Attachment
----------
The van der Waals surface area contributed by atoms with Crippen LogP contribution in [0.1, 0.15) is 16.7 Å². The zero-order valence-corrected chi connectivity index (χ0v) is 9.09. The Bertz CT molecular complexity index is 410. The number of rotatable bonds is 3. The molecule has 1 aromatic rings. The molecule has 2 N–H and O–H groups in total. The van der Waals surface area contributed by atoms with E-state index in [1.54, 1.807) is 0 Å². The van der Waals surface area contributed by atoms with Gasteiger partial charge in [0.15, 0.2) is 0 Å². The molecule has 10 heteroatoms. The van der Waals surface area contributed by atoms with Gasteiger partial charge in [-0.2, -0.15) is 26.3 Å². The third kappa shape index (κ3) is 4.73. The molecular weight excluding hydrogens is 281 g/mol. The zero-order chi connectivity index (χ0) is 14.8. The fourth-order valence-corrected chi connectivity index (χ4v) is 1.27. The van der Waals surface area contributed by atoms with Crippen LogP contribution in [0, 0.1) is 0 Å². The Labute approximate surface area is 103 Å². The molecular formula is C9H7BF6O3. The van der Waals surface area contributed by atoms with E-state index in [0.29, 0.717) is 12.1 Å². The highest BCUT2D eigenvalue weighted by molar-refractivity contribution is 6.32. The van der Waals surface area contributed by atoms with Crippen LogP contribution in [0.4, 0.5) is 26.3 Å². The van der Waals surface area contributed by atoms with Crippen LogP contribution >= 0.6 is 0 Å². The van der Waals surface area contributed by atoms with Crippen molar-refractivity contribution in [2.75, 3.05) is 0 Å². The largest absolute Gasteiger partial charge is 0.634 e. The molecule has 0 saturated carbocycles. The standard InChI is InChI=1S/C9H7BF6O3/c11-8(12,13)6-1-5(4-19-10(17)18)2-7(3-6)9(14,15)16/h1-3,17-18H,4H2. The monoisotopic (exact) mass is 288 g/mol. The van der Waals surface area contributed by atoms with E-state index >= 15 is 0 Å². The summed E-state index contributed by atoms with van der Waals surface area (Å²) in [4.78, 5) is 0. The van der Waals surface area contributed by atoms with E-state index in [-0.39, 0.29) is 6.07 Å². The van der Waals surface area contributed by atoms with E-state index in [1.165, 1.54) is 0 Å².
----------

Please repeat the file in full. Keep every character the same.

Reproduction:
The van der Waals surface area contributed by atoms with Crippen LogP contribution in [0.1, 0.15) is 16.7 Å². The zero-order valence-corrected chi connectivity index (χ0v) is 9.09. The Bertz CT molecular complexity index is 410. The number of rotatable bonds is 3. The molecule has 1 aromatic rings. The molecule has 2 N–H and O–H groups in total. The van der Waals surface area contributed by atoms with E-state index in [1.54, 1.807) is 0 Å². The van der Waals surface area contributed by atoms with Gasteiger partial charge in [0.15, 0.2) is 0 Å². The molecule has 10 heteroatoms. The van der Waals surface area contributed by atoms with Gasteiger partial charge in [-0.2, -0.15) is 26.3 Å². The third kappa shape index (κ3) is 4.73. The molecular weight excluding hydrogens is 281 g/mol. The zero-order chi connectivity index (χ0) is 14.8. The fourth-order valence-corrected chi connectivity index (χ4v) is 1.27. The van der Waals surface area contributed by atoms with Crippen LogP contribution in [0, 0.1) is 0 Å². The Labute approximate surface area is 103 Å². The molecular formula is C9H7BF6O3. The van der Waals surface area contributed by atoms with E-state index in [0.29, 0.717) is 12.1 Å². The highest BCUT2D eigenvalue weighted by molar-refractivity contribution is 6.32. The van der Waals surface area contributed by atoms with Crippen LogP contribution in [0.4, 0.5) is 26.3 Å². The van der Waals surface area contributed by atoms with Crippen LogP contribution >= 0.6 is 0 Å². The van der Waals surface area contributed by atoms with Crippen molar-refractivity contribution in [2.75, 3.05) is 0 Å². The largest absolute Gasteiger partial charge is 0.634 e. The molecule has 0 saturated carbocycles. The standard InChI is InChI=1S/C9H7BF6O3/c11-8(12,13)6-1-5(4-19-10(17)18)2-7(3-6)9(14,15)16/h1-3,17-18H,4H2. The monoisotopic (exact) mass is 288 g/mol. The van der Waals surface area contributed by atoms with E-state index >= 15 is 0 Å². The summed E-state index contributed by atoms with van der Waals surface area (Å²) in [4.78, 5) is 0. The van der Waals surface area contributed by atoms with E-state index in [-0.39, 0.29) is 6.07 Å². The van der Waals surface area contributed by atoms with E-state index in [1.165, 1.54) is 0 Å².